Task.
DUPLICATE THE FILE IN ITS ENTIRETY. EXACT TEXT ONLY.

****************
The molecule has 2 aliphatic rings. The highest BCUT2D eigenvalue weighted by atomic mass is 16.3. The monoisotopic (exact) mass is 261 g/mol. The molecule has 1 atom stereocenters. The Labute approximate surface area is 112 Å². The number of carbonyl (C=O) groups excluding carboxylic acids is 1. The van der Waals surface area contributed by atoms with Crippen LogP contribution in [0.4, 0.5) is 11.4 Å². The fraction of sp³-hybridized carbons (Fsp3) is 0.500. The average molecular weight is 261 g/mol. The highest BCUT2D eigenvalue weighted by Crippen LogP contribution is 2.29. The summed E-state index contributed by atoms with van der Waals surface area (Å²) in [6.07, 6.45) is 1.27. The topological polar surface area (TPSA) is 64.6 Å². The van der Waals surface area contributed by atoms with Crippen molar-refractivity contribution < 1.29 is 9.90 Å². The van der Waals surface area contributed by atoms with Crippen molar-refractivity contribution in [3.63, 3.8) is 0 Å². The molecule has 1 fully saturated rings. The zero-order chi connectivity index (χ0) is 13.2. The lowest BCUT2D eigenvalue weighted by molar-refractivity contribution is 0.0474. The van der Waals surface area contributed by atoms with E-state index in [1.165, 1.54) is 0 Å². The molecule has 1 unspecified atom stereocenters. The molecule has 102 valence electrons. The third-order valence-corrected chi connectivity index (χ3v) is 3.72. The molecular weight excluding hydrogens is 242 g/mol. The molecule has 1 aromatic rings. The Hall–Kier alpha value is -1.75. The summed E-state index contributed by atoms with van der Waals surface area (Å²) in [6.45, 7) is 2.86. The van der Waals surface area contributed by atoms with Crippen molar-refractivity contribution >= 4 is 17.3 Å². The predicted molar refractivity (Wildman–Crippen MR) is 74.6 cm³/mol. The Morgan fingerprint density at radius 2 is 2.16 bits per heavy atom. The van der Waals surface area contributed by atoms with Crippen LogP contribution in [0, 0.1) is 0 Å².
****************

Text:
The molecule has 2 aliphatic rings. The highest BCUT2D eigenvalue weighted by atomic mass is 16.3. The monoisotopic (exact) mass is 261 g/mol. The molecule has 1 atom stereocenters. The Labute approximate surface area is 112 Å². The number of carbonyl (C=O) groups excluding carboxylic acids is 1. The van der Waals surface area contributed by atoms with Crippen LogP contribution in [0.4, 0.5) is 11.4 Å². The fraction of sp³-hybridized carbons (Fsp3) is 0.500. The average molecular weight is 261 g/mol. The highest BCUT2D eigenvalue weighted by Crippen LogP contribution is 2.29. The summed E-state index contributed by atoms with van der Waals surface area (Å²) in [6.07, 6.45) is 1.27. The topological polar surface area (TPSA) is 64.6 Å². The van der Waals surface area contributed by atoms with Crippen molar-refractivity contribution < 1.29 is 9.90 Å². The van der Waals surface area contributed by atoms with Crippen molar-refractivity contribution in [3.63, 3.8) is 0 Å². The molecule has 1 fully saturated rings. The zero-order chi connectivity index (χ0) is 13.2. The lowest BCUT2D eigenvalue weighted by molar-refractivity contribution is 0.0474. The van der Waals surface area contributed by atoms with E-state index in [1.165, 1.54) is 0 Å². The molecule has 1 unspecified atom stereocenters. The molecule has 102 valence electrons. The third-order valence-corrected chi connectivity index (χ3v) is 3.72. The molecular weight excluding hydrogens is 242 g/mol. The molecule has 1 aromatic rings. The Hall–Kier alpha value is -1.75. The summed E-state index contributed by atoms with van der Waals surface area (Å²) in [6.45, 7) is 2.86. The van der Waals surface area contributed by atoms with Crippen molar-refractivity contribution >= 4 is 17.3 Å². The predicted molar refractivity (Wildman–Crippen MR) is 74.6 cm³/mol. The Morgan fingerprint density at radius 2 is 2.16 bits per heavy atom. The van der Waals surface area contributed by atoms with Crippen LogP contribution in [0, 0.1) is 0 Å².